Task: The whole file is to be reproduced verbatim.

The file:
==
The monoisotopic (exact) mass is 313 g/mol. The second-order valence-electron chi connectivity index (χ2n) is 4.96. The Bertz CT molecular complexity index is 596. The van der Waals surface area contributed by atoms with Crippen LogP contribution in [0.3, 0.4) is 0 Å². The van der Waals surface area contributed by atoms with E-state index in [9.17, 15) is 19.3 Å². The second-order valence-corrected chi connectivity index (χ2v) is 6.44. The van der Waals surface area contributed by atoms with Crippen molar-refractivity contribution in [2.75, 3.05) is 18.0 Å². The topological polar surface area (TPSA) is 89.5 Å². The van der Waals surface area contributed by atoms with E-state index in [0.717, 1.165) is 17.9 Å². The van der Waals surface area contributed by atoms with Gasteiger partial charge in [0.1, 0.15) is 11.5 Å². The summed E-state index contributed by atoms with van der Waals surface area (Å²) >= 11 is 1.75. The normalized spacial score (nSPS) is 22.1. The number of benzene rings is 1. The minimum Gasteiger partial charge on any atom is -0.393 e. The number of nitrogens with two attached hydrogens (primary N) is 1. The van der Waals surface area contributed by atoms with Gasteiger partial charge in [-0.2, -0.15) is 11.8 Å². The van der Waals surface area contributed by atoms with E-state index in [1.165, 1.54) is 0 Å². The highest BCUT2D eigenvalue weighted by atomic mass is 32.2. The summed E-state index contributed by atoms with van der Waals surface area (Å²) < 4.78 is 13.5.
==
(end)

The monoisotopic (exact) mass is 313 g/mol. The second-order valence-electron chi connectivity index (χ2n) is 4.96. The Bertz CT molecular complexity index is 596. The van der Waals surface area contributed by atoms with Crippen LogP contribution in [0.3, 0.4) is 0 Å². The van der Waals surface area contributed by atoms with E-state index in [9.17, 15) is 19.3 Å². The second-order valence-corrected chi connectivity index (χ2v) is 6.44. The van der Waals surface area contributed by atoms with Crippen molar-refractivity contribution in [2.75, 3.05) is 18.0 Å². The topological polar surface area (TPSA) is 89.5 Å². The van der Waals surface area contributed by atoms with E-state index in [0.717, 1.165) is 17.9 Å². The van der Waals surface area contributed by atoms with Gasteiger partial charge in [0.1, 0.15) is 11.5 Å². The summed E-state index contributed by atoms with van der Waals surface area (Å²) >= 11 is 1.75. The normalized spacial score (nSPS) is 22.1. The number of benzene rings is 1. The minimum Gasteiger partial charge on any atom is -0.393 e. The number of nitrogens with two attached hydrogens (primary N) is 1. The van der Waals surface area contributed by atoms with Gasteiger partial charge in [-0.2, -0.15) is 11.8 Å². The van der Waals surface area contributed by atoms with E-state index in [1.165, 1.54) is 0 Å². The highest BCUT2D eigenvalue weighted by atomic mass is 32.2. The summed E-state index contributed by atoms with van der Waals surface area (Å²) < 4.78 is 13.5.